Households may turn in an application at any time during the school year. If you are not eligible now, but your household income goes down, household size goes up, or a household member starts receiving CalFresh, CalWORKs, or FDPIR, you may turn in an application at that time. Information given on the application will be used to determine eligibility and may be verified at any time during the school year by school officials. The last four digits of the Social Security number from any adult household or checking that you do not have a Social Security number is required if you include income on the application.

Households that receive Special Supplemental Nutrition Program for Women, Infants and Children (WIC) benefits, may be eligible for free or reduced-price meals by filling out an application.

Foster children are eligible for free meals and may be included as a household member if the foster family chooses to also apply for the non-foster children on the same application. Including foster children as a household member may help the non-foster children qualify for free or reduced-price meals. If the non-foster children are not eligible, this does not keep foster children from receiving free meals.

Your child’s eligibility status from last school year will continue into the new school year for up to 30 school days or until the school processes your new application, or your child is otherwise certified for free or reduced-price meals. After the 30 school days, your child’s eligibility status will change to paid status, unless the household receives a notification letter for free or reduced-price meals. School officials do not have to send reminder or expired eligibility notices. The State of California has funded Nutrition Services to serve breakfast and lunch to all students at no cost during the 2024-2025 school year.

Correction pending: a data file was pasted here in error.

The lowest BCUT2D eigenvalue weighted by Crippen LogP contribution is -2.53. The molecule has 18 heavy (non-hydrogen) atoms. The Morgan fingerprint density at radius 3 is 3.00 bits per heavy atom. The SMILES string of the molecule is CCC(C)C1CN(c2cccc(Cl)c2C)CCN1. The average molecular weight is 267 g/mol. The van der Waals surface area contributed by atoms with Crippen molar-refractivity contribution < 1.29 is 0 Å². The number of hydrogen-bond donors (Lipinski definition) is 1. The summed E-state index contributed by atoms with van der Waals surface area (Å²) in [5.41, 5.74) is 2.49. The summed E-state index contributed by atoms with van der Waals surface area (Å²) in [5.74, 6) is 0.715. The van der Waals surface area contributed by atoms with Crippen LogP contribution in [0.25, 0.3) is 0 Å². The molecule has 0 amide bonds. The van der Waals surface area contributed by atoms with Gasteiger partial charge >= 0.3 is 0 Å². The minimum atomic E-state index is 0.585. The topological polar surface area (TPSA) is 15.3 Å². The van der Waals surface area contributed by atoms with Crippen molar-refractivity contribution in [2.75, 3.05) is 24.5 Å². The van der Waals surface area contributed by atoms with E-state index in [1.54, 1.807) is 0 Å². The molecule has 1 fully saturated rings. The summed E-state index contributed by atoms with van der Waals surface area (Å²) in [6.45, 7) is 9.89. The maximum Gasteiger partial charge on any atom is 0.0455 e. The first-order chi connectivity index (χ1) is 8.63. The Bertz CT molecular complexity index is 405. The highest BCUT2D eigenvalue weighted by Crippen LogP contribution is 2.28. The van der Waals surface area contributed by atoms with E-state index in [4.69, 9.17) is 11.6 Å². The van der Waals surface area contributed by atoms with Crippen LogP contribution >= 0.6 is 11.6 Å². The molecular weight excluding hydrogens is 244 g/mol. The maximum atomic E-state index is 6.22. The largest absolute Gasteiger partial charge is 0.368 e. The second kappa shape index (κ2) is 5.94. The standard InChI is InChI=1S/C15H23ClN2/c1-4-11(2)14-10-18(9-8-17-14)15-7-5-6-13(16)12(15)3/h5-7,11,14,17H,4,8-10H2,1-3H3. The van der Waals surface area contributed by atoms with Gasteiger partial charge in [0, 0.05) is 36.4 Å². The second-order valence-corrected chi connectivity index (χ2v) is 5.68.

If you do not agree with the decision or results of verification, you may discuss it with school officials. You also have the right to a fair hearing, which may be requested by calling or writing the hearing official: Todd Hatfield, Director, Phone: 714.424.5095, 2985 Bear St., Building B, Costa Mesa, Calif. 92626.

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Pacific Chorale’s 16th Annual Choral Festival culminates with free performance of Haydn’s Mass in Time of War

Pacific Chorale, celebrated for both their artistic excellence and impactful community outreach, presents their 16th Annual Choral Festival, culminating in a free performance of Haydn’s Mass in Time of War, a bracing oratorio brimming with excitement and sparkling choruses, on Sunday, Aug. 11. Beginning at 5 p.m., it will be held at the Renée and Henry Segerstrom Concert Hall in Costa Mesa.

Led by Artistic Director Robert Istad, the concert is free to the public, but tickets are required. Concertgoers are encouraged to bring canned goods for a month-long community food drive, which will conclude with Pacific Chorale’s season-opening program, To the Hands in September.

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Courtesy of Pacific Chorale

Pacific Chorale Choral Festival

Pacific Chorale’s Annual Choral Festival, a cherished Orange County summertime tradition, draws hundreds of gifted community singers from across the region. Following three rigorous rehearsal days, they combine forces with members of the Grammy®-winning Pacific Chorale to create the Festival Choir, raising their collective voices in song for this free performance. Auditions are not necessary to participate in the Festival Choir, but advance registration is required.

“There are so many excellent singers in Orange County and beyond who participate annually in Pacific Chorale’s Choral Festival,” said Istad. “The Festival Choir is a joy to conduct. There’s nothing like the sound of hundreds of wonderful voices raised in song cascading over you. It’s a visceral and thrilling experience for the audience as well as the singers.”

The concert opens with organist Dr. Jung-a Lee performing the world premiere of her new work Hommage à Haydn (organ prelude).